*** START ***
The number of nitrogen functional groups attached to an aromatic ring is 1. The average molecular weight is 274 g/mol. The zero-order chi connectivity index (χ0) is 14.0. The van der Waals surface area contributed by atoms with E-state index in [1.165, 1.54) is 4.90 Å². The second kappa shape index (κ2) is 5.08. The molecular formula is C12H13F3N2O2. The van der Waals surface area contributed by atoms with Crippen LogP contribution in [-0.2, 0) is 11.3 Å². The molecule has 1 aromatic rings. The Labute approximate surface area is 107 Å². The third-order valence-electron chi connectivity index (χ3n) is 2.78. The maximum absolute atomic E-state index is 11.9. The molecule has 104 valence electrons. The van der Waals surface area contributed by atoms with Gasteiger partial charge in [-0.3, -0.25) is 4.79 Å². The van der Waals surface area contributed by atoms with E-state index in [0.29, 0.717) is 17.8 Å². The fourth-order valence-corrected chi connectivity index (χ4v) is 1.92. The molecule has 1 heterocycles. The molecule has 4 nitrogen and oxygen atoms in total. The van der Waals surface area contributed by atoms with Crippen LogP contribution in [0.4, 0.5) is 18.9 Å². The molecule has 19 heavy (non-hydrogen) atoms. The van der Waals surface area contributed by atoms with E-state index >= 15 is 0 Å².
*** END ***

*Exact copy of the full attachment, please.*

The number of nitrogen functional groups attached to an aromatic ring is 1. The average molecular weight is 274 g/mol. The zero-order chi connectivity index (χ0) is 14.0. The van der Waals surface area contributed by atoms with E-state index in [1.165, 1.54) is 4.90 Å². The second kappa shape index (κ2) is 5.08. The molecular formula is C12H13F3N2O2. The van der Waals surface area contributed by atoms with Crippen LogP contribution in [-0.2, 0) is 11.3 Å². The molecule has 1 aromatic rings. The Labute approximate surface area is 107 Å². The third-order valence-electron chi connectivity index (χ3n) is 2.78. The maximum absolute atomic E-state index is 11.9. The molecule has 104 valence electrons. The van der Waals surface area contributed by atoms with Gasteiger partial charge in [-0.3, -0.25) is 4.79 Å². The van der Waals surface area contributed by atoms with E-state index in [0.29, 0.717) is 17.8 Å². The fourth-order valence-corrected chi connectivity index (χ4v) is 1.92. The molecule has 1 heterocycles. The molecule has 4 nitrogen and oxygen atoms in total. The van der Waals surface area contributed by atoms with Crippen LogP contribution in [0.4, 0.5) is 18.9 Å². The molecule has 19 heavy (non-hydrogen) atoms. The van der Waals surface area contributed by atoms with E-state index >= 15 is 0 Å².